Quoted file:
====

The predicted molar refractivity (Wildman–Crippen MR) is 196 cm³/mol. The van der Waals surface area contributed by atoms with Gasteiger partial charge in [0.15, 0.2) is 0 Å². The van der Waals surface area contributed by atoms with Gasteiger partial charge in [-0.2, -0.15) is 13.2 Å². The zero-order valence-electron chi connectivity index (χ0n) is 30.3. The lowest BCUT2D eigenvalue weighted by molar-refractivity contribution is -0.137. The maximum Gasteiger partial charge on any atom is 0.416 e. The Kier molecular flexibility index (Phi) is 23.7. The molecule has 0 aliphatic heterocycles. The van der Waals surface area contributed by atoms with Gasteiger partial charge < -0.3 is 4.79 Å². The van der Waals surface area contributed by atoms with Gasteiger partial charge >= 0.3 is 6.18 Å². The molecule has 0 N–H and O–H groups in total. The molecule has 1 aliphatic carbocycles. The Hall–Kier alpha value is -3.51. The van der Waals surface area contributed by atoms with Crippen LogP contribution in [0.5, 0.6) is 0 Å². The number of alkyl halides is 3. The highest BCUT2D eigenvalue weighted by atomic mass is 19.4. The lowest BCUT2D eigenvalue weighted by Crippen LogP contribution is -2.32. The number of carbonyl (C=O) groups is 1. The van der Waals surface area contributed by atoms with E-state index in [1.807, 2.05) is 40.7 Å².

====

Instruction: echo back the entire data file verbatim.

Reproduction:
The predicted molar refractivity (Wildman–Crippen MR) is 196 cm³/mol. The van der Waals surface area contributed by atoms with Gasteiger partial charge in [0.15, 0.2) is 0 Å². The van der Waals surface area contributed by atoms with Gasteiger partial charge in [-0.2, -0.15) is 13.2 Å². The zero-order valence-electron chi connectivity index (χ0n) is 30.3. The lowest BCUT2D eigenvalue weighted by molar-refractivity contribution is -0.137. The maximum Gasteiger partial charge on any atom is 0.416 e. The Kier molecular flexibility index (Phi) is 23.7. The molecule has 0 aliphatic heterocycles. The van der Waals surface area contributed by atoms with Gasteiger partial charge < -0.3 is 4.79 Å². The van der Waals surface area contributed by atoms with Gasteiger partial charge >= 0.3 is 6.18 Å². The molecule has 0 N–H and O–H groups in total. The molecule has 1 aliphatic carbocycles. The Hall–Kier alpha value is -3.51. The van der Waals surface area contributed by atoms with Crippen LogP contribution in [0.5, 0.6) is 0 Å². The number of alkyl halides is 3. The highest BCUT2D eigenvalue weighted by atomic mass is 19.4. The lowest BCUT2D eigenvalue weighted by Crippen LogP contribution is -2.32. The number of carbonyl (C=O) groups is 1. The van der Waals surface area contributed by atoms with E-state index in [1.807, 2.05) is 40.7 Å².